Review Short: Omar Musa’s Parang

By | 11 December 2015

Parang by Omar Musa
Penguin, 2015

Omar Musa is something of a phenomenon. I mean that both in the demotic and the philosophical senses. Self-publisher, author of the successful novel Here Come the Dogs (longlisted for the Miles Franklin), lyricist with international hip hop outfit MoneyKat, Wikipedia subject. As demonstrated by the author photo in this book Parang, autobiographical promotional videos (‘Live and Direct from Kingsley’s Chicken’), comparisons to Junot Diaz and his sartorial style, Musa has made a career from ‘the street’.

Yet he is also from the elite – Canberra Grammar School, private prep school for politician’s boys, is his alma mater. Its old boys include six Rhodes Scholars, Kerry Packer and Gough Whitlam. His writerly image then is a fractal performance, for the public persona is only part of the story, which trades heavily on authenticity and realness. That frisson though is what gives his work energy; however, that dialectic, which is essentially a class conflict, is something we must be mindful of when we read his work.

Parang is a series of short to medium length prose poems. This is not poetry’s poetry, but prose’s poetry – short narratives marked by images and judicious line breaks. There is nothing syncopated or contrapuntal, no great difficulty in finding out the message in this medium. The only layout distinction is the oft-repeated placement of the last third of a poem on the lower half of a second page (once the first page is ‘full’). Other than that it is a straight man talking straight. Musa covers a lot of territory though.

The first section is composed of poems set in Malaysia, his fatherland. There are poems on many themes, including: family (‘Muhammed and Muhammed’ and ‘The Rotten Tooth’); history and the past more generally (‘A trance’); belonging (‘Collapsed Star’); animals and death (‘The Old Rooster’). Close attention is paid to the body and the physical but, thankfully, it is not lyrically saccharine. This is despite giving a good sense of what is happening. It evokes then without being evocative. This is because the work is essentially narrative rather than still portraiture, which means there need be propulsive momentum that could rob a lingering gaze. I found the wry, observant, rhythmic piece ‘Homeland’ to be a standout, but it also typifies some of the problems of an early work, which is evident in this book as a whole. For example, the phrase ‘brown shouldered woman’ is strikingly awkward, and the rhyming is sometimes overdone (sweet air//her hair). From this section though the phrase that resonated most for me though was from ‘The Parang and the Keris’, namely:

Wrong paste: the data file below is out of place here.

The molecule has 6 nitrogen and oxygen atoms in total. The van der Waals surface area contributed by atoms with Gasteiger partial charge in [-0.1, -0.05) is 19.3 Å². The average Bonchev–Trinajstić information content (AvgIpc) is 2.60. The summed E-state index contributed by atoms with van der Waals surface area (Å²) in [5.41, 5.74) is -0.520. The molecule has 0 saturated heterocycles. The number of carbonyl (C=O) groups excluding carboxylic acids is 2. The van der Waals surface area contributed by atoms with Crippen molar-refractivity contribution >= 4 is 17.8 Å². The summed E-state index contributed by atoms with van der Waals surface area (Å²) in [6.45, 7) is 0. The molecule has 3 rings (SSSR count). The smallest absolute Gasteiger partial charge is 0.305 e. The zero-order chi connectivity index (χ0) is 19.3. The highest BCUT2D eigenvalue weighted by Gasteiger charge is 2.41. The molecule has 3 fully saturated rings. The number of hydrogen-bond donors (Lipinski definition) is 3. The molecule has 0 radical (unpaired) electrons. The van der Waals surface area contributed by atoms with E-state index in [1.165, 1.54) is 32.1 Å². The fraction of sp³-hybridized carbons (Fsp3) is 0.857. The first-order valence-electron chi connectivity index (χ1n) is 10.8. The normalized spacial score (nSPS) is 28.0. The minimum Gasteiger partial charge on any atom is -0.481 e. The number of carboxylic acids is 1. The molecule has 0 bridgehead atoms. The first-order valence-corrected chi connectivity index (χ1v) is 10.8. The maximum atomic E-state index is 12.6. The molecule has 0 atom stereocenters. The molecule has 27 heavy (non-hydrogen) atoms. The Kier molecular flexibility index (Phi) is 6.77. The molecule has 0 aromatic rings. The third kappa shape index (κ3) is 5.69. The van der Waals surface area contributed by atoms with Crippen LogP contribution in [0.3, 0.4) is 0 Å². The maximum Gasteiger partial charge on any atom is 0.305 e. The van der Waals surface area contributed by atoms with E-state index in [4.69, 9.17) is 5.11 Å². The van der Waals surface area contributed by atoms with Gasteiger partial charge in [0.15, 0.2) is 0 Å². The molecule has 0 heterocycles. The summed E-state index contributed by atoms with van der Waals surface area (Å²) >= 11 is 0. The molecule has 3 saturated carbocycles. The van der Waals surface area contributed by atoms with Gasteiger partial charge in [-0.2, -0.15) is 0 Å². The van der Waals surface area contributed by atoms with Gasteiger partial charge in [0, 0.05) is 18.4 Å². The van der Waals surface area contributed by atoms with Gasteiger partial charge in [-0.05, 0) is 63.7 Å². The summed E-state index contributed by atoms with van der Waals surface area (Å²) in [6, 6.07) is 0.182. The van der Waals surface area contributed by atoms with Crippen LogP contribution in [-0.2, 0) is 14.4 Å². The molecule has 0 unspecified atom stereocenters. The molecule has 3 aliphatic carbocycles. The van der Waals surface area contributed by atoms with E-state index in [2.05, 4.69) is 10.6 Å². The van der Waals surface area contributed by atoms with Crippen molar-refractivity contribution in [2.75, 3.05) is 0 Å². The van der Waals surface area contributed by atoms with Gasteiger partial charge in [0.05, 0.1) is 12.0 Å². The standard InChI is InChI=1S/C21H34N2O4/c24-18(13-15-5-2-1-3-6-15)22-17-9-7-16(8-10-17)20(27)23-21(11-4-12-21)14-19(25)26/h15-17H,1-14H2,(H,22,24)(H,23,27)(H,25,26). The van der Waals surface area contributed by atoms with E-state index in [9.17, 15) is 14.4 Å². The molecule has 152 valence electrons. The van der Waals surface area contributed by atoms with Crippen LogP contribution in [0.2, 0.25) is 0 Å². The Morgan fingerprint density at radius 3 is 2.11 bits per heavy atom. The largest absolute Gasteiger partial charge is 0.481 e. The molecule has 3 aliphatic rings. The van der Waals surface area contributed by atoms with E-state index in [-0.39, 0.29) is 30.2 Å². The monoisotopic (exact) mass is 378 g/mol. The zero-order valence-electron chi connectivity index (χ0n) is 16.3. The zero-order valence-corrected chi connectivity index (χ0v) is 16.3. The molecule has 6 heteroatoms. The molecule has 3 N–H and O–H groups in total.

or with swish calligraphic
                                take a head

This is in part to do with the puncturing of the line break and the yoking of writing and violence together. But it is also because of a personal story: in what is now southern Malayasia my uncle’s father was murdered by Japanese soldiers in World War Two. When I was growing up my uncle used to recall how he found his father’s head on a spike not far from their family home when he was a boy, ‘about your age’. My connection to this part of the world, where my mother grew up, made reading the first section of Parang a moving experience. It brought to mind some of my own childhood memories, but what is interesting is how sectioned off Malaysia seems from the rest of this poetic world. Integrating it, like a neo Paul Gilroy, might be the next aesthetic challenge.

Section two has longer poems and is more global (‘Lost Planet’, ‘In Amsterdam’ and ‘Birds on the Bosphorus’) but the voice remains even and consistent. The third section is where Musa’s hip hop influence shows the most (see ‘My Generation’ in particular). It is rhymy, slangy, blingy, conscious. This is not only an observation of Musa’s work though, but also enables the reader to glimpse a symptomatic critique of the fetishised reification of authenticity. Parang is, after all, published by Penguin. No mean feat. Unlikely as it sounds, the urban, trading on realness, is starting to become a more pronounced form of official verse culture here. And that is possible because that is what the market wants, or rather that is what tastemakers perceive the market wants.

Hip hop, which trades most obviously on authentic performance and is the root of this work’s inner beat, is a certain language of the urban that seems at odds with the story of ‘Australia’. We might be a long way from Chris Wallace-Crabbe’s The Australian Nationalists, which analysed the Bulletin debates and the long 1890s decade, but Australian poetry is weighted rural in the contemporary imagination too, from Les Murray to Peter Rose to John Kinsella. Think the Banjo Patterson Bush Ballad Festival rather than the Slam Championship. Parang can be a challenge to that, that can be what it machetes away; not simply because of the identity politics of its author, but also because of the form and style of expression, which after all are never more than an extension of context. Despite being repetitive (which could just be consistency) and sometimes bordering on the banal (which could just be quotidian), and sometimes misperceiving insight for colonial braggadocio (which depends on how one sees the importation of hip hop as lexicon and organising principle), Parang is tight, and for that Musa should be applauded.

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